Sep 7, 2016
Makasete Iruka wastes no time as it spends its first three minutes showing you the concept of the show rather than explaining it. The Irukaya is a group of three girls who'll help anyone in town who asks for it, so we see each member doing just that, right from the get-go.
This is a very tightly written show, with every scene flowing logically to the next one without skipping over anything important or focusing on anything unimportant. It's also quick-witted, making good use of well-timed jokes that sometimes even call back to earlier events. That's a sign that the creators were actually thinking ahead and
considering the episode as a whole during the writing process.
It's got a quirky attitude, too, so its scenarios aren't exactly typical; you wouldn't normally see grade-schoolers riding jet skis or cleaning chimneys. Director Akitarou Daichi's signature brand of visual comedy is apparent in every scene here, adding extra flavor to all of the characters. While their designs are simple and childish, their animations are fluid and dynamic. It's particularly commendable how the animators accurately portrayed sign language for the deaf character, Ao; her hand-gestured side remarks are adorable and, at times, hilarious.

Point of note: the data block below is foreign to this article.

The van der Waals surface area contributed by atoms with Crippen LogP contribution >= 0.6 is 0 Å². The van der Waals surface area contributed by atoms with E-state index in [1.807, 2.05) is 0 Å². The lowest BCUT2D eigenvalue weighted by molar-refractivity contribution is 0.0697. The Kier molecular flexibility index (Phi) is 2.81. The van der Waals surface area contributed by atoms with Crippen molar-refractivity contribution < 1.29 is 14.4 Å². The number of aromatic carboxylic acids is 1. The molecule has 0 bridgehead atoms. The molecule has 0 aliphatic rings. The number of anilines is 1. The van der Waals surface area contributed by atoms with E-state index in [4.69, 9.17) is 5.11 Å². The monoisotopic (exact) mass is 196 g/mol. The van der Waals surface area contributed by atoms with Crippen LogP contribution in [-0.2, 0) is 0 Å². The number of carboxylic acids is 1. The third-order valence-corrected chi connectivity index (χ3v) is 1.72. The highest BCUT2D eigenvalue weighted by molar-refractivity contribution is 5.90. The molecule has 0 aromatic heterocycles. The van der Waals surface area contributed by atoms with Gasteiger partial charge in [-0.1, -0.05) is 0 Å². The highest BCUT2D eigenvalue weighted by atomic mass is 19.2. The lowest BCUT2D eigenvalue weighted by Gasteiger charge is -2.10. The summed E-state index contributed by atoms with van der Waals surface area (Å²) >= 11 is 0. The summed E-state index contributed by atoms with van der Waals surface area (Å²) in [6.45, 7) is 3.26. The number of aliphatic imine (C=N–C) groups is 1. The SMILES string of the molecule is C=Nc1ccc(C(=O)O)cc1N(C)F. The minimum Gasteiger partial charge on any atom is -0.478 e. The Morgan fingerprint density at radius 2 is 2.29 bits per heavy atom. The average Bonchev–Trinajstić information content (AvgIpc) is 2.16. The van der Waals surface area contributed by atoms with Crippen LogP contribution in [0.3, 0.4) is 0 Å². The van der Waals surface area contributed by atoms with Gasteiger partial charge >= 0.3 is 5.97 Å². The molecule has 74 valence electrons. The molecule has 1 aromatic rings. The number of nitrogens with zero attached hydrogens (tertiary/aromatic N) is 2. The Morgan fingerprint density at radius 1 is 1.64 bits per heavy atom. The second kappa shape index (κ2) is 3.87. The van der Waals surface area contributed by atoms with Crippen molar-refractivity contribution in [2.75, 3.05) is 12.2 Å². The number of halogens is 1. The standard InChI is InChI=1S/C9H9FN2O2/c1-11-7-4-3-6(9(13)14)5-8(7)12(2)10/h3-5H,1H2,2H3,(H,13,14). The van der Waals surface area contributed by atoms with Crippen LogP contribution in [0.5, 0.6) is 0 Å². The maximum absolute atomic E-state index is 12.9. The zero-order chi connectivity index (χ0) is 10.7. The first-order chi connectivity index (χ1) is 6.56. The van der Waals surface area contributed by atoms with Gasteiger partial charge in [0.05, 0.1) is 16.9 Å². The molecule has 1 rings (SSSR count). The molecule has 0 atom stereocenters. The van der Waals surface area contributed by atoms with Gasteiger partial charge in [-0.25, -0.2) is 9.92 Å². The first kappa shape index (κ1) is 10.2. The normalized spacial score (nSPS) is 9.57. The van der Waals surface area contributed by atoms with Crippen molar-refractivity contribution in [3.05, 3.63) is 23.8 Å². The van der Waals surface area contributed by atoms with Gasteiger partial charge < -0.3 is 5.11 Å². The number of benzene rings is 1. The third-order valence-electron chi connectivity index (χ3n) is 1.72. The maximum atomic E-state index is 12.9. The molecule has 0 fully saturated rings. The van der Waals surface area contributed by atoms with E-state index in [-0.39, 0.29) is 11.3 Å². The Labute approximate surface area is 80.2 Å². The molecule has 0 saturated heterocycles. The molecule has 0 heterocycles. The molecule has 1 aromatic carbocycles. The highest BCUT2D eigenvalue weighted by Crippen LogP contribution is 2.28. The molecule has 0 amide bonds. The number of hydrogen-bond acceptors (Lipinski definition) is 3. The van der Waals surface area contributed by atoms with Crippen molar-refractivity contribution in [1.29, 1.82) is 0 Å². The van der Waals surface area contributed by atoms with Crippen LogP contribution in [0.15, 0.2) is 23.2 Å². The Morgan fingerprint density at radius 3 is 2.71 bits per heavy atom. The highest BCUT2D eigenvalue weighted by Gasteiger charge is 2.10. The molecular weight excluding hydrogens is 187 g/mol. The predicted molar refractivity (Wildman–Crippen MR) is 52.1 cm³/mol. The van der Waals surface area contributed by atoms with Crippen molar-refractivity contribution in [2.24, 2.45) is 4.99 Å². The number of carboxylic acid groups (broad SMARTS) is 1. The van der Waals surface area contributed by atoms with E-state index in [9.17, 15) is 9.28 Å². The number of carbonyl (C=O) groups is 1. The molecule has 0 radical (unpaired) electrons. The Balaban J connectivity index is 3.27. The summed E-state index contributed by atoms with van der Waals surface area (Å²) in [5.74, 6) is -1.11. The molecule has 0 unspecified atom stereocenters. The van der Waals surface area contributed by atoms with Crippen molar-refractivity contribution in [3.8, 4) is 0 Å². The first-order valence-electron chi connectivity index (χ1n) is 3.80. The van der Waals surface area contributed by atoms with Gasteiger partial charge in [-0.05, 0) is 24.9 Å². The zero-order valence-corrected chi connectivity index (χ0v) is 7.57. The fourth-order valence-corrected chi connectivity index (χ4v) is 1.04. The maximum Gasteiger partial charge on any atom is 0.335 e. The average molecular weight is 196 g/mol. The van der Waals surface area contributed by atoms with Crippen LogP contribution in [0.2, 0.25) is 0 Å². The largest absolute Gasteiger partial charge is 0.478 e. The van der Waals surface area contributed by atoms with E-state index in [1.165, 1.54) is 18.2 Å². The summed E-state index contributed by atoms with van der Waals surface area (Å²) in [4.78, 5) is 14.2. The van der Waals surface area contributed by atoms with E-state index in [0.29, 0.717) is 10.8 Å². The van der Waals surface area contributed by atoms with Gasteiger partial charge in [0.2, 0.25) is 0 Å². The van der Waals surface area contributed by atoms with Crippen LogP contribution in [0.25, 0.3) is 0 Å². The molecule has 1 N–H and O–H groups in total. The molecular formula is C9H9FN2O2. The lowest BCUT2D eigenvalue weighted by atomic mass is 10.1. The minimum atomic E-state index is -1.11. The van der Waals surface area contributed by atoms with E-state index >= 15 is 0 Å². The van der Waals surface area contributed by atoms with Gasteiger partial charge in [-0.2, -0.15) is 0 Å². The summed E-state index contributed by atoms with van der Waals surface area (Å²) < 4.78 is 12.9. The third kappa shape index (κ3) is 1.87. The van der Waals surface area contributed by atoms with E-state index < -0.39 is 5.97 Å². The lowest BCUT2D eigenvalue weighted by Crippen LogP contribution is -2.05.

In addition to holding your attention the entire time, Daichi's snappy directing also provides much-needed momentum to the story so that it can successfully reach an actual point by the end of its short run time. Because, underneath its goofy exterior lies an unexpectedly heady theme. It's one about having to go to school and whether or not there's truly any merit in it.
Riku, a kid who refuses to attend school on the grounds that nothing taught there has any real world value, thinks his life will be a walk in the park if he joins the Irukaya instead. However, he soon finds out just how easy of a life he's been living up until that point, as it turns out that helping others is a difficult job. He's unable to even keep up with the other girls. The lesson here would presumably just be something like "Stay in school, kids!", but that's not so much the case. While it is shown that staying in school is probably a good idea, the show also offers legitimate criticisms of the schooling system and how it won't necessarily teach kids everything they'll need to know when it comes to living in the real world. The real message is one about making the right choices for yourself in your own life and sticking with what makes you happy.
Makasete Iruka's concept could've made for a great full-fledged TV series (especially with that super catchy OP; OVAs usually don't even have OPs.), but unfortunately this short 24-minute episode is most likely all we'll ever get. Still, it's an incredibly fun episode that leaves you with something real to think about once it's over which is pretty rare for comedy anime.
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